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Cyclic Tension/Compression Testing Setup

This is an integrated setup centered around an “Anti-Buckling Device” designed to enable monotonic compression and cyclic tension/compression testing of “sheet metals”; this is to facilitate generating the data needed for characterizing material anisotropy, tension/compression asymmetry & revealing Bauschinger effects in the material. The setup encompasses both mechanical components, sensors, as well as a high resolution DIC system, and it can be adapted to most modern universal load frames (both mechanically and electronically). The data generated from this integrated setup is used for calibrating complex “Springback” predictive models.

General Specifications:

Adaptability: Most universal load frames (20kN or higher) with modern electronics and an I/O card (INSTRON, ZwickRoell)

Force Limit: 20kN

Max Test Speed: ~1 mm/s

Testing Directions: Tension & Compression


  1. Manual: 20kN


  1. Self-centering design to accommodate sheet samples with different thicknesses (As low as 0.8mm)
  2. Dedicated side loading force sensor for independent load monitoring, as well as closed-loop control* to maintain near constant anti-buckling forces during testing
  3. Can be configured with manual pneumatic supply or electronically controlled pneumatic supply for closed-loop control
  4. Fully integrated with a custom high resolution digital image correlation (DIC) system, operating in both ex-situ and in-situ (real-time) modes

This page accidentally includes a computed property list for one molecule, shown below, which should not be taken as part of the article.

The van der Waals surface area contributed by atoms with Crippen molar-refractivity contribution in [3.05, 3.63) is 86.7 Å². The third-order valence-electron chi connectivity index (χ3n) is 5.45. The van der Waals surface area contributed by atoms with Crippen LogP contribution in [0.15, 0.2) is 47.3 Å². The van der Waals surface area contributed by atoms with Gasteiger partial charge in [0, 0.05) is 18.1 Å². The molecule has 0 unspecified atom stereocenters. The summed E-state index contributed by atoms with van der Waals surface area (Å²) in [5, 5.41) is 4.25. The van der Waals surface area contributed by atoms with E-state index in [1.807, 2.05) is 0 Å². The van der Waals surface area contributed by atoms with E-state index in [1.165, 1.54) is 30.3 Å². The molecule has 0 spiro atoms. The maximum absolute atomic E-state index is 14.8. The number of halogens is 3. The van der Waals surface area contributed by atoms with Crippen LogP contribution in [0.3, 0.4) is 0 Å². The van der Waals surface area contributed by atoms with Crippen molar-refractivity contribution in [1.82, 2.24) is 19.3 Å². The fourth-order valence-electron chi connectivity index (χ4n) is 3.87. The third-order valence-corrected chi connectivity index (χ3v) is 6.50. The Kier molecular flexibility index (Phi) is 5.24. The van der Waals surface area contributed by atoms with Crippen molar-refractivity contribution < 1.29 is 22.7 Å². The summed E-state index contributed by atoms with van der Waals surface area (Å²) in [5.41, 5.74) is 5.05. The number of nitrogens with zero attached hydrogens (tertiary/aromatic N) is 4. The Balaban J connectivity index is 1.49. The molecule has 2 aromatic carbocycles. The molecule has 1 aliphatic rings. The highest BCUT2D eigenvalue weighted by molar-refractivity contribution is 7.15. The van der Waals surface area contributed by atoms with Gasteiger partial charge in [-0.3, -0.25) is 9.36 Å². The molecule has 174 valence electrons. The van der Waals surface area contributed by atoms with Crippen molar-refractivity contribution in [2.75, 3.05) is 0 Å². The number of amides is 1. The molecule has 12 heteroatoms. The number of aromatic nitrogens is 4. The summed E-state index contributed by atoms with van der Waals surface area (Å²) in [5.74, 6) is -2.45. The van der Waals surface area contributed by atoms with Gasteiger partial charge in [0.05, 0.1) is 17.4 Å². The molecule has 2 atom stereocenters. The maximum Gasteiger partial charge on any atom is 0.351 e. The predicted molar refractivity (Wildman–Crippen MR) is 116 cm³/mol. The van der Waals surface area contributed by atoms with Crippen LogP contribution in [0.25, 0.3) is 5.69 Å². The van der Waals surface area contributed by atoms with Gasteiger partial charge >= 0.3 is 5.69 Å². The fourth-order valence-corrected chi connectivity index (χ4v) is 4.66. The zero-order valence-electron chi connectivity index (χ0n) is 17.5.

5. DIC is configured for side sample monitoring to enable complete tracking of strains along the test sample
  6. Can achieve large compressive plastics strains (~10%)
  7. Small frictional forces with the ability to measure them for correction
  8. Can be used at higher-than-ambient-temperatures (up to ~250 ˚C)

Examples of Tests (for light metals and high strength steel sheets):

  1. Monotonic sheet compression tests
  2. Cyclic tension followed by compression tests
  3. Cyclic compression followed by tension tests
  4. Load/unload sheet compression tests


  1. Obtaining the compressive mechanical properties of the material
  2. Characterization of the Bauschinger effects in the material
  3. Characterizing tension/compression asymmetry in the material
  4. Calibration of “Springback” predictive models (including complex kinematic hardening models